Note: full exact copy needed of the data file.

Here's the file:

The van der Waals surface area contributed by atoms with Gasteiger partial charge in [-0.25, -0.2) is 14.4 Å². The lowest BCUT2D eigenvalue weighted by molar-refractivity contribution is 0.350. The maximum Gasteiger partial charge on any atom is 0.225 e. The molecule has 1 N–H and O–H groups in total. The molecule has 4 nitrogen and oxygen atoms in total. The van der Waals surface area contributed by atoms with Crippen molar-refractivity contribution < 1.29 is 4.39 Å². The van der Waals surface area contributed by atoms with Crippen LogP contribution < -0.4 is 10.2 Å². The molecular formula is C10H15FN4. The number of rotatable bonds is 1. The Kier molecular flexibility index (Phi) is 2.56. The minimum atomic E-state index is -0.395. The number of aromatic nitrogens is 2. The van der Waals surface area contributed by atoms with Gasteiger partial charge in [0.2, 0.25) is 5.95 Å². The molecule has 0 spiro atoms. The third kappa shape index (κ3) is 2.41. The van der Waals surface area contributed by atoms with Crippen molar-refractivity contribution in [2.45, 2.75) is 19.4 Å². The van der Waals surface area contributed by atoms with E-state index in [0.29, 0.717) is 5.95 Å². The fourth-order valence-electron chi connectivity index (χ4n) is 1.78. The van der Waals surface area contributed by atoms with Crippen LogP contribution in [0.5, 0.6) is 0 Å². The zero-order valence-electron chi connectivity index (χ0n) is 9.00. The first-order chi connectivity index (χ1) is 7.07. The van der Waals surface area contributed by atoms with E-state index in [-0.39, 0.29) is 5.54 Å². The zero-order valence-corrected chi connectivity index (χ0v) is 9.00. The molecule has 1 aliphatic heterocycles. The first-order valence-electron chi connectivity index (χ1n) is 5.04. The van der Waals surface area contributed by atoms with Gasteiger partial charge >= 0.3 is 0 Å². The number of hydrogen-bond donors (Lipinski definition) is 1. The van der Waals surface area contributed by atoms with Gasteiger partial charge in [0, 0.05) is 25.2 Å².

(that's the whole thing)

The van der Waals surface area contributed by atoms with Gasteiger partial charge in [-0.25, -0.2) is 14.4 Å². The lowest BCUT2D eigenvalue weighted by molar-refractivity contribution is 0.350. The maximum Gasteiger partial charge on any atom is 0.225 e. The molecule has 1 N–H and O–H groups in total. The molecule has 4 nitrogen and oxygen atoms in total. The van der Waals surface area contributed by atoms with Crippen molar-refractivity contribution < 1.29 is 4.39 Å². The van der Waals surface area contributed by atoms with Crippen LogP contribution < -0.4 is 10.2 Å². The molecular formula is C10H15FN4. The number of rotatable bonds is 1. The Kier molecular flexibility index (Phi) is 2.56. The minimum atomic E-state index is -0.395. The number of aromatic nitrogens is 2. The van der Waals surface area contributed by atoms with Gasteiger partial charge in [0.2, 0.25) is 5.95 Å². The molecule has 0 spiro atoms. The third kappa shape index (κ3) is 2.41. The van der Waals surface area contributed by atoms with Crippen molar-refractivity contribution in [2.45, 2.75) is 19.4 Å². The van der Waals surface area contributed by atoms with E-state index in [0.29, 0.717) is 5.95 Å². The fourth-order valence-electron chi connectivity index (χ4n) is 1.78. The van der Waals surface area contributed by atoms with Crippen LogP contribution in [0.5, 0.6) is 0 Å². The zero-order valence-electron chi connectivity index (χ0n) is 9.00. The first-order chi connectivity index (χ1) is 7.07. The van der Waals surface area contributed by atoms with E-state index in [-0.39, 0.29) is 5.54 Å². The zero-order valence-corrected chi connectivity index (χ0v) is 9.00. The molecule has 1 aliphatic heterocycles. The first-order valence-electron chi connectivity index (χ1n) is 5.04. The van der Waals surface area contributed by atoms with Gasteiger partial charge >= 0.3 is 0 Å². The number of hydrogen-bond donors (Lipinski definition) is 1. The van der Waals surface area contributed by atoms with Gasteiger partial charge in [0, 0.05) is 25.2 Å².